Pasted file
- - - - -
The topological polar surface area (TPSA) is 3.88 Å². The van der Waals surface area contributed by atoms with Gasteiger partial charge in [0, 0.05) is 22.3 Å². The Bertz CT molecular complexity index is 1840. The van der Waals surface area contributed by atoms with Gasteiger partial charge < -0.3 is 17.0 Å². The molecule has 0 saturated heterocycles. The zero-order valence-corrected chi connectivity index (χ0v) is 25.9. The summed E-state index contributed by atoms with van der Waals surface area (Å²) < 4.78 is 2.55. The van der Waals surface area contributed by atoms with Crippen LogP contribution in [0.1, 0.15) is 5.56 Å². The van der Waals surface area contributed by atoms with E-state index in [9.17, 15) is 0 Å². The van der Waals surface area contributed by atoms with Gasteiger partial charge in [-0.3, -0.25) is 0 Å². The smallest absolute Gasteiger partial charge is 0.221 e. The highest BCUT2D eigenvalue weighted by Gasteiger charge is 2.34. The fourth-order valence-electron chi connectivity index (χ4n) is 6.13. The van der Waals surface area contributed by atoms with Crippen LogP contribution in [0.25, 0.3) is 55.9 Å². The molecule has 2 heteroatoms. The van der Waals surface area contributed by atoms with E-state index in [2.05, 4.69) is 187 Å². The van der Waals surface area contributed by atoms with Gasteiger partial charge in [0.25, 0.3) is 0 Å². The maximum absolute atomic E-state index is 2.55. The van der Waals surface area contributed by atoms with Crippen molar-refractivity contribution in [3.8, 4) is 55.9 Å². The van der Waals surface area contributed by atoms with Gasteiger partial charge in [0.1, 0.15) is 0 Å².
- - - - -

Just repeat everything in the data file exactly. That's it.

The topological polar surface area (TPSA) is 3.88 Å². The van der Waals surface area contributed by atoms with Gasteiger partial charge in [0, 0.05) is 22.3 Å². The Bertz CT molecular complexity index is 1840. The van der Waals surface area contributed by atoms with Gasteiger partial charge < -0.3 is 17.0 Å². The molecule has 0 saturated heterocycles. The zero-order valence-corrected chi connectivity index (χ0v) is 25.9. The summed E-state index contributed by atoms with van der Waals surface area (Å²) < 4.78 is 2.55. The van der Waals surface area contributed by atoms with Crippen LogP contribution in [0.1, 0.15) is 5.56 Å². The van der Waals surface area contributed by atoms with E-state index in [9.17, 15) is 0 Å². The van der Waals surface area contributed by atoms with Gasteiger partial charge in [-0.3, -0.25) is 0 Å². The smallest absolute Gasteiger partial charge is 0.221 e. The highest BCUT2D eigenvalue weighted by Gasteiger charge is 2.34. The fourth-order valence-electron chi connectivity index (χ4n) is 6.13. The van der Waals surface area contributed by atoms with Crippen LogP contribution in [0.25, 0.3) is 55.9 Å². The molecule has 2 heteroatoms. The van der Waals surface area contributed by atoms with E-state index in [2.05, 4.69) is 187 Å². The van der Waals surface area contributed by atoms with Gasteiger partial charge in [0.25, 0.3) is 0 Å². The maximum absolute atomic E-state index is 2.55. The van der Waals surface area contributed by atoms with Crippen molar-refractivity contribution in [3.8, 4) is 55.9 Å². The van der Waals surface area contributed by atoms with Gasteiger partial charge in [0.1, 0.15) is 0 Å².